In the world of hearty greens, Swiss Chard lies between spinach and kale-- not as tender as spinach, but not as tough as kale. Packed with nutrients like vitamin A and iron, it is wonderful sautéed or as a healthy addition to quiches, pastas or soups!
More Swiss Chard Recipes
White Bean Chard Stew
4 tablespoons olive oil
5 celery stalks, chopped
4 cloves garlic, chopped
3 medium new potatoes, cut into 1/4-inch chunks
2 medium carrots, chopped
1 large onion, chopped
2 cups chopped tomatoes
1 teaspoon red pepper flakes
1/4 pound chard, stems and leaves well chopped
4 cups cooked white beans
1/4 pound crustless loaf of bread
2 teaspoons salt
grated Parmesan cheese
Directions: In a large thick-bottomed pot over medium heat combine the olive oil, celery, garlic, potatoes, carrot, and onion. Cook for 10 minutes, sweating the vegetables, but avoid any browning. Stir in the tomatoes and red pepper flakes, and simmer for a few minutes. Stir in most of the chard, 3 cups of the beans, and 8 cups water. Bring to a boil, reduce the heat, and simmer until the greens are tender, about 15 minutes. Meanwhile, smash or puree the remaining beans until smooth. Tear the bread into bite-sized chunks. Stir both the beans and bread into the soup. Simmer, stirring occasionally, until the bread breaks down and the soup thickens, 10-15 minutes. Stir in the salt, taste and add more if needed.
Serve immediately, or cool and refrigerate overnight. Ladle into bowls and top with shredded Parmesan, the remaining chard, and as few, or as many, toppings as you like.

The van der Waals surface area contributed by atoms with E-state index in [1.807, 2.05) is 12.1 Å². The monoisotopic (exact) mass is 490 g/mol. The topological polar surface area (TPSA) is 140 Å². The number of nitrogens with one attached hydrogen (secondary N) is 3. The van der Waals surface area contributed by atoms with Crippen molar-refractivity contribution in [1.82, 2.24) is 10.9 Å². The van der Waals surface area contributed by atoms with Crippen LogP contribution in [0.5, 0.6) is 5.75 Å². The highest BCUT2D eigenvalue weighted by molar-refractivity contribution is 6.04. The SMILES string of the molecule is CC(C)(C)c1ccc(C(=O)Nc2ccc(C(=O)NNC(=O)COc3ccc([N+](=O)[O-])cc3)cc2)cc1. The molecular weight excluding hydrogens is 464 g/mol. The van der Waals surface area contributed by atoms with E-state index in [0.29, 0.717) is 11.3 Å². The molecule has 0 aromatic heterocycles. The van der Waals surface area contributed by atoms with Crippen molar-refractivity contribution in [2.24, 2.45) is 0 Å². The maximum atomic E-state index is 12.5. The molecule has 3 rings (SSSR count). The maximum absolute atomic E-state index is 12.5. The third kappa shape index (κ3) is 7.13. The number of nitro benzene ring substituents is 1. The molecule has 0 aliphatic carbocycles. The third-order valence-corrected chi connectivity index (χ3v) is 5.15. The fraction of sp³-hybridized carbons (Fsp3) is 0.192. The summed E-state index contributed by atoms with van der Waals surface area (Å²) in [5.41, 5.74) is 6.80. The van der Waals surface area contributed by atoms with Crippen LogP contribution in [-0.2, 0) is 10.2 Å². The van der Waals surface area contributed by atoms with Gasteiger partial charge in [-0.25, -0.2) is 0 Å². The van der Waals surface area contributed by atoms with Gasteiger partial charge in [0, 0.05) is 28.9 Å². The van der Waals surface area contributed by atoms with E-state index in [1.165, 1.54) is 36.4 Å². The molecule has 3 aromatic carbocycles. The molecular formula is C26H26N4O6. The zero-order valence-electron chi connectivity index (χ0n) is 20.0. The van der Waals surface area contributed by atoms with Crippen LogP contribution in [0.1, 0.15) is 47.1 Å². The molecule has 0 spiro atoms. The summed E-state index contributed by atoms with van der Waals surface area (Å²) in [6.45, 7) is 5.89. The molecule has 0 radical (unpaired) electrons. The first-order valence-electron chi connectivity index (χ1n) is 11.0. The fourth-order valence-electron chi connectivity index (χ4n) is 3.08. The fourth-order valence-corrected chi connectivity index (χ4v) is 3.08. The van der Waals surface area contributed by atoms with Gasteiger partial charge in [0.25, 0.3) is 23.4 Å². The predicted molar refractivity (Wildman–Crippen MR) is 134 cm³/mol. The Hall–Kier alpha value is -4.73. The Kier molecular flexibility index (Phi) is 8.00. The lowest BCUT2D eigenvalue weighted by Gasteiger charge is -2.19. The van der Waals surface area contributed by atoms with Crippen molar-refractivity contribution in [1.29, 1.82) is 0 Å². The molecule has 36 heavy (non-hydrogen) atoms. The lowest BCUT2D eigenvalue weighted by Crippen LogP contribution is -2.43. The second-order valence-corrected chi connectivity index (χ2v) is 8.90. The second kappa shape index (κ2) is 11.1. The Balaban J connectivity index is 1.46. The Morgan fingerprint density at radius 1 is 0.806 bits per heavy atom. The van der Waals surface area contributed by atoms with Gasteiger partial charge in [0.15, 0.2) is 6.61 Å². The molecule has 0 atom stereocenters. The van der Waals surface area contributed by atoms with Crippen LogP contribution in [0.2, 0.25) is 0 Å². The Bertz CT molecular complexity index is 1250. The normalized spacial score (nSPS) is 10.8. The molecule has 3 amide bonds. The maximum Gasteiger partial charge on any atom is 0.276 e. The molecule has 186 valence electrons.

Kale is a member of the cruciferous vegetable family, which also includes broccoli, Brussels sprouts, arugula and collard greens. One serving contains just 30 calories and provides a day's worth of vitamin C, twice the recommended daily intake of vitamin A, and nearly seven times the recommended amount of vitamin K. Add a sizable dose of minerals and healthy fatty acids, and you've got yourself a nutrition powerhouse.
More Kale Recipes
Kale & Walnut pesto
1/4 pound of kale
¼ cup walnuts, toasted
½ to 1 clove of garlic
¼ cup olive oil (or more for a smoother pesto)
juice & zest of one lemon
salt & pepper to taste
optional: grated parmesan or pecorino cheese
(note: you can use all of the kale stems in your pesto, you will just have to boil them
longer than the leaves - about 20 minutes, or until tender)
Bring a large pot of salted water to a boil. Fill a large bowl with ice and water. Blanch kale for about 30 seconds, remove and place in the ice bath to stop the cooking process. Dry the kale a bit, squeeze out some of excess water and set on a towel for a few minutes more. Blend everything together in a food processor. Pulse to create a chunky pesto, blend longer to create a smoother one. Taste and adjust, adding more salt, pepper, lemon, olive oil, as necessary.